Jealousy killed my marriage

Sam Evans* was married for many years, but he couldn’t live with his wife’s jealousy about everything else in his life.

Like everyone else, my marriage had its ups and downs, but as far as I was concerned, once our son was born the only thing that really mattered was to keep the peace and maintain a stable household for his sake. For years my relationship with my wife was more rub-along than romance. I think we could have sustained the façade, but for one glaring issue: her jealousy.

Spotting the signs

When I’d only known Julie for a few weeks and we were still madly in love, I came downstairs one morning to discover her poring over my phone bill, which I’d put in the bin. Despite my rose-tinted spectacles, I was instantly on edge when I saw she'd been crossing off the numbers of the people she knew, and putting a question mark by those she didn’t.

When I asked her about it, she said she wanted to know whether I was still in touch with any other women. Like most people, I have friends who are male and friends who are female, so this struck me as strange.

However, I pushed my doubts to the back of my mind and told myself I should be happy that she cared so much, so soon. In some ways I suppose I was flattered that she was interested in the minutiae of my life.

I should have taken more notice of those early feelings of unease. Years later, when we were married and our relationship began to unravel, I came to realise that this incident was only the first indication of the jealousy that would ultimately be the kiss of death for our marriage.

Unreasonable behaviour: the last straw

As a man in my 40s, I'm often asked whether I am married. When I say that I am divorced, the next question is usually: “What happened?” I don't have a simple answer to that. The reasons are complex, based on myriad episodes over many years. I tend to feel that if I tried to explain, the questioner would undoubtedly recall an urgent dental appointment. Even so, I can actually pinpoint a single moment when my marriage ended and that moment encapsulates why it broke down. It was a point of no return: my Rubicon moment.

A friend and his wife had come to stay for the weekend and we'd had a great time. Although childless themselves, they'd been brilliant with our son, and we'd tried to get out in the fresh air in spite of the incessant rain. We bought sandwiches for lunch and my friend’s wife held an umbrella over my son's head while he took a photo of the pair of them. Weeks later, it arrived in the post with a thank-you letter. The photo was charming, especially my son's hamster cheeks as he tried to stuff his sandwich into his mouth in one go.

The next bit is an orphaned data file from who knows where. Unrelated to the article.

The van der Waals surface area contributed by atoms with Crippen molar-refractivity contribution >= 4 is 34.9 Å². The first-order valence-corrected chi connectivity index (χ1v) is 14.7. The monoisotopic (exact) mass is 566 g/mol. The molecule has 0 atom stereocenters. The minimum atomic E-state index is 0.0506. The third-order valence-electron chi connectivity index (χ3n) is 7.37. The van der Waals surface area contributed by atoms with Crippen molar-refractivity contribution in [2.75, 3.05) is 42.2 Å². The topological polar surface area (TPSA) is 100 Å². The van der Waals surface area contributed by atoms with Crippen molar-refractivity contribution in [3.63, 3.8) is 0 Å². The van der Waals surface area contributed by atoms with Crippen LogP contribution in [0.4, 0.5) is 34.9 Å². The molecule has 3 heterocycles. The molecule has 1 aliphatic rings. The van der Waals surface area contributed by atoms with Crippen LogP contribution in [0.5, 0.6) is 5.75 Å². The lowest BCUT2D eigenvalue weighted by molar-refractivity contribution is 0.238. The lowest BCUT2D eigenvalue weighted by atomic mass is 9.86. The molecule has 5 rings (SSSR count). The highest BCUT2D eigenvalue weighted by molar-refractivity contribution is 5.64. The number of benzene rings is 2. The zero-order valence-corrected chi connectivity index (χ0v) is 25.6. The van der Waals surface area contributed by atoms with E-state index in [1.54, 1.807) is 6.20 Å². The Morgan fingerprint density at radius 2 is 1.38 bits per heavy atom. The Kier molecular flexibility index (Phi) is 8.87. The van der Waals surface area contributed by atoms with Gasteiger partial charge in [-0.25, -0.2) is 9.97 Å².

The final cut

I remember taking a last look at the photo and smiling as I thought about the happy weekend we'd had with our friends. I went to bed, but Julie stayed up for a bit. As usual, I got up first the next morning and went downstairs to sit in the kitchen with my breakfast. The sight that greeted me was disturbing, to say the least. On the kitchen worktop was a pair of scissors and a dismembered photo. Pinned to the noticeboard, in among the receipts and reminders, was the cut-out head of my friend's wife. I was in shock, but I just carried on with what I was doing, made Julie a cup of tea and walked back up the stairs to our bedroom.

I put the tea down, sat on the bed beside her and asked her, in my most reasonable voice, what had happened to the photo. Had her reply been a colour, it would have been green. “As you couldn't take your eyes off his wife all weekend, I thought you'd like to be able to look at her every morning.” I was speechless. I knew that nothing I said would convince her otherwise, so I said nothing. As I took my tea back to the kitchen I knew my marriage was over.

A question of jealousy

Julie was not only jealous of my friend's wife. She was jealous of anyone and anything that attracted my attention or affection. This could be a book or a country or a hobby or a friend of either gender.

When I was younger, my father went on regular golf holidays with a group of friends and I once asked my mum if she minded. She told me that she loved him and anything that made him happy made her happy too. He told her he was the only man in his golfing group whose wife felt like that. So maybe my wife wasn’t so unusual. I don’t know.

Why do we attach the colour green to jealousy? It's so corrosive, I'd have thought that rust red would be more appropriate. For me, the green-eyed monster is a big red flag in any relationship.

*Names and other identifying details have been changed.

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The dismembered photo is

The dismembered photo is really creepy, like something out of a horror story. It's true that jealousy is corrosive but I think a lot of people find it hard not to be jealous in relationships. This is a real cautionary tale...

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